Nonprofit seeks to tame the Wild Hog | www.myajc.com

24
Nov

Nonprofit seeks to tame the Wild Hog | www.myajc.com

For a half-century, the storied Wild Hog Supper has symbolized the beginning of the legislative feeding season at the Capitol.

Next Jan. 12, however, the annual kickoff to the General Assembly will not benefit hungry lawmakers so much as hungry people across the state. After years of paying for the dinner, lobbyists are backing away from sponsoring the Wild Hog, and the Georgia Food Bank Association is taking over. Now, for the first time, legislators will have to pay to get in — at $20 a head — and proceeds will go to feeding the poor.

“We can’t justify giving a free meal to the members of the General Assembly when there are people just outside the door of the Freight Depot who are in need of a free meal,” said Danah Craft, executive director of the association, a nonprofit organization representing seven regional food banks.

The annual event is twin-billed as a buffet of South Georgia feral pig and a chance to cozy up to the state’s top politicians and is held in the historic Georgia Railroad Freight Depot across from the Capitol. Hundreds of people attend the Wild Hog, but unlike most large legislative events no alcohol is served and lawmakers often bring family members and supporters from their home districts to pose for pictures with the governor and other leaders.

Craft said the format will remain the same, with the important exception that legislators will not be provided free tickets.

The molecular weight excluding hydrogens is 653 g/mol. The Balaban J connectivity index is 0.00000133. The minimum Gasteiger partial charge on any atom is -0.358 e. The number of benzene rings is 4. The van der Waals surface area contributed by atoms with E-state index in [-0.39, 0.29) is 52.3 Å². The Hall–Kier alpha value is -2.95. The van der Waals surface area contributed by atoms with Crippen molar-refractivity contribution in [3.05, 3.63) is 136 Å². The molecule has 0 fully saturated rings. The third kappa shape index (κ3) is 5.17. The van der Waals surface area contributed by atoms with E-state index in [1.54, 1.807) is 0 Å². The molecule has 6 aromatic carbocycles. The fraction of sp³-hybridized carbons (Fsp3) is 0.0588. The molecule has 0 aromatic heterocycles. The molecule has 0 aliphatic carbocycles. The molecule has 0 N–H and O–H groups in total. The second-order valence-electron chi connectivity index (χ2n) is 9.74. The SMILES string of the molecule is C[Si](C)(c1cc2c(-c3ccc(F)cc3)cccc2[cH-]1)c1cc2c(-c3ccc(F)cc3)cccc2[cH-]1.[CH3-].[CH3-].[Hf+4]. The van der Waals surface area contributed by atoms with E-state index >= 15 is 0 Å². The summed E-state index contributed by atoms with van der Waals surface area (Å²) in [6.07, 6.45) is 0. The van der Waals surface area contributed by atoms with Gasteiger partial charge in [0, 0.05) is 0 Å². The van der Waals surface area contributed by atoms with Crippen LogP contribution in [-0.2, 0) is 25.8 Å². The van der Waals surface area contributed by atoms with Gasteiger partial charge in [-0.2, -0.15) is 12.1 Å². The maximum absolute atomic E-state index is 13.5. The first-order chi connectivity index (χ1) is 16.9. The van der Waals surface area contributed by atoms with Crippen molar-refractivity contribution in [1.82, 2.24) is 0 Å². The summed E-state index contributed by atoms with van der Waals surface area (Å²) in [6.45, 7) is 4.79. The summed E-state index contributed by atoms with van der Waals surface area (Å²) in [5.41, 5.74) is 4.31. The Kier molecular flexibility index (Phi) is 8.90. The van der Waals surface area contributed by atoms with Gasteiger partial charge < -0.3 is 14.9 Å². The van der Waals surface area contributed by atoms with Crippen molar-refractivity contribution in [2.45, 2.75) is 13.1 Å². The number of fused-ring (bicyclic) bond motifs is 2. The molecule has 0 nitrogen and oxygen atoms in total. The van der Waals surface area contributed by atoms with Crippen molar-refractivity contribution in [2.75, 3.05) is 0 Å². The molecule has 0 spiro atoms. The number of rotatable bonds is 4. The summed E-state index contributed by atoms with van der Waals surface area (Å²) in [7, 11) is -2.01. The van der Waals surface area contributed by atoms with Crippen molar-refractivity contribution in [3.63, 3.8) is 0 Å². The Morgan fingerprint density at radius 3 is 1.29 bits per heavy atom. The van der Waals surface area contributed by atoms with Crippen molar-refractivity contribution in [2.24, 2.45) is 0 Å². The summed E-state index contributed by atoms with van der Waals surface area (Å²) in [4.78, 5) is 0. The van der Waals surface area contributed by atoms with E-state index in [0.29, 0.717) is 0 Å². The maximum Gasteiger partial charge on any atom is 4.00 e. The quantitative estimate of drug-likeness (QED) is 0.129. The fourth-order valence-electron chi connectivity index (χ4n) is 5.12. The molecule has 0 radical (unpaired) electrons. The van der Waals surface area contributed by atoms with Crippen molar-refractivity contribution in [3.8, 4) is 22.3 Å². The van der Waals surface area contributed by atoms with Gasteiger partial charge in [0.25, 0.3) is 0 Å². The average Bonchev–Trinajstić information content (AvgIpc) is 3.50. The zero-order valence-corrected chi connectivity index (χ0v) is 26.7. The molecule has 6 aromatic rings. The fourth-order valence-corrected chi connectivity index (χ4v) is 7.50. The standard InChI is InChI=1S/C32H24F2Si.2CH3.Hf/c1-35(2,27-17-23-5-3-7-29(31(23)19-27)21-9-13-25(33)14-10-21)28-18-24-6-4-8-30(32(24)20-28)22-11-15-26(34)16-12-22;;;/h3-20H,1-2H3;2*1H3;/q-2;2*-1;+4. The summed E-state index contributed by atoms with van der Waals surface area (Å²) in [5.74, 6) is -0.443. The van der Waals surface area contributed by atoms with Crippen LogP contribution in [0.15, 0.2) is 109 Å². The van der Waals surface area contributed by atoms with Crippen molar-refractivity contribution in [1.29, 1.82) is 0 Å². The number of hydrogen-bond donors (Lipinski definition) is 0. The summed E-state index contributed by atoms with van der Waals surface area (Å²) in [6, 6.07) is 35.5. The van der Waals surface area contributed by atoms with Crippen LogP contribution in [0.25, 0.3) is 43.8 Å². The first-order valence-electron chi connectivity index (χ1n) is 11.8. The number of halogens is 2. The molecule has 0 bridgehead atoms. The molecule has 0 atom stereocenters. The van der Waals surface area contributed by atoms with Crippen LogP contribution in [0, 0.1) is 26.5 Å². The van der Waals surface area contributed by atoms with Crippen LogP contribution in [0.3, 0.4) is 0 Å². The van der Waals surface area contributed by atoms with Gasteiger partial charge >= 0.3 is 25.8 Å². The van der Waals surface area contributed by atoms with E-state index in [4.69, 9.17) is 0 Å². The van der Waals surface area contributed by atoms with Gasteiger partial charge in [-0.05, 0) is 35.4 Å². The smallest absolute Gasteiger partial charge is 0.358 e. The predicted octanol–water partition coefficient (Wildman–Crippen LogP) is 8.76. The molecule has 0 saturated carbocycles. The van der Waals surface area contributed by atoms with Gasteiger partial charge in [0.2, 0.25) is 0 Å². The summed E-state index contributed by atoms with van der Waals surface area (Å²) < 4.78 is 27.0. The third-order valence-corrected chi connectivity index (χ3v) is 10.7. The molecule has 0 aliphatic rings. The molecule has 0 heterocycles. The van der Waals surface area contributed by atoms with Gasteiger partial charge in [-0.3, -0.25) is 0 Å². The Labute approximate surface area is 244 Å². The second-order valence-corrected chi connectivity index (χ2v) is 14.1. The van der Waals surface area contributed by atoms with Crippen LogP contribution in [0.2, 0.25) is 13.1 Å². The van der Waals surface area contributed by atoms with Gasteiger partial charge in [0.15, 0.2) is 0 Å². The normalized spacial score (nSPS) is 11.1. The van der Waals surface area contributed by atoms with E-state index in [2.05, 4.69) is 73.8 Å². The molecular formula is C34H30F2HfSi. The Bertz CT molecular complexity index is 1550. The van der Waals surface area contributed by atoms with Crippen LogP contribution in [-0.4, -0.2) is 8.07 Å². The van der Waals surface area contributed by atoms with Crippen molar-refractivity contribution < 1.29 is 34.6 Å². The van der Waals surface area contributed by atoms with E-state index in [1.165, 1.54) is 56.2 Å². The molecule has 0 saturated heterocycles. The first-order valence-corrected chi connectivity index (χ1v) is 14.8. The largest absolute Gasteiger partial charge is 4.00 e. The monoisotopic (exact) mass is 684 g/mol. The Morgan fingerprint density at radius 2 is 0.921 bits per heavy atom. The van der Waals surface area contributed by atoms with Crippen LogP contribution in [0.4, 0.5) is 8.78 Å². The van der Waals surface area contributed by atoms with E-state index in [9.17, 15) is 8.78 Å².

The change comes as lawmakers and lobbyists tiptoe into a new era. This year the General Assembly passed House Bill 142, setting the first-ever limits on spending by special interests on public officials.

The bill caps individual gifts at $75 and outlaws some pure entertainment expenses. The new law takes effect Jan.1; the Wild Hog is slated for Jan. 12.

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Between ticket sales and corporate sponsorships, Craft said the event should raise some money for the food banks. But the supper’s visibility and the chance to work closely with allies in the Legislature and the state Department of Agriculture are just as important, she said.

“We’re excited about the partnerships that it is going to open,” she said.

Craft, a registered lobbyist for the food bank association, said all of the costs and sponsorships associated with the event will be transparent.

That would be a significant change from recent years: some lobbyists who contributed to the event reported those costs to the state ethics commission, while others did not. This year, four lobbyists disclosed spending a total of $2,250 for the feast, although the total cost is estimated to be closer to $15,000.

Agriculture Commissioner Gary Black said the idea to shift the event came from the Friends of Agriculture, which “wanted to go a different route.” Black then approached the food bank association and asked them to take over.

“I thought going to the food bank was a good idea and I look forward to buying my tickets,” Black said.

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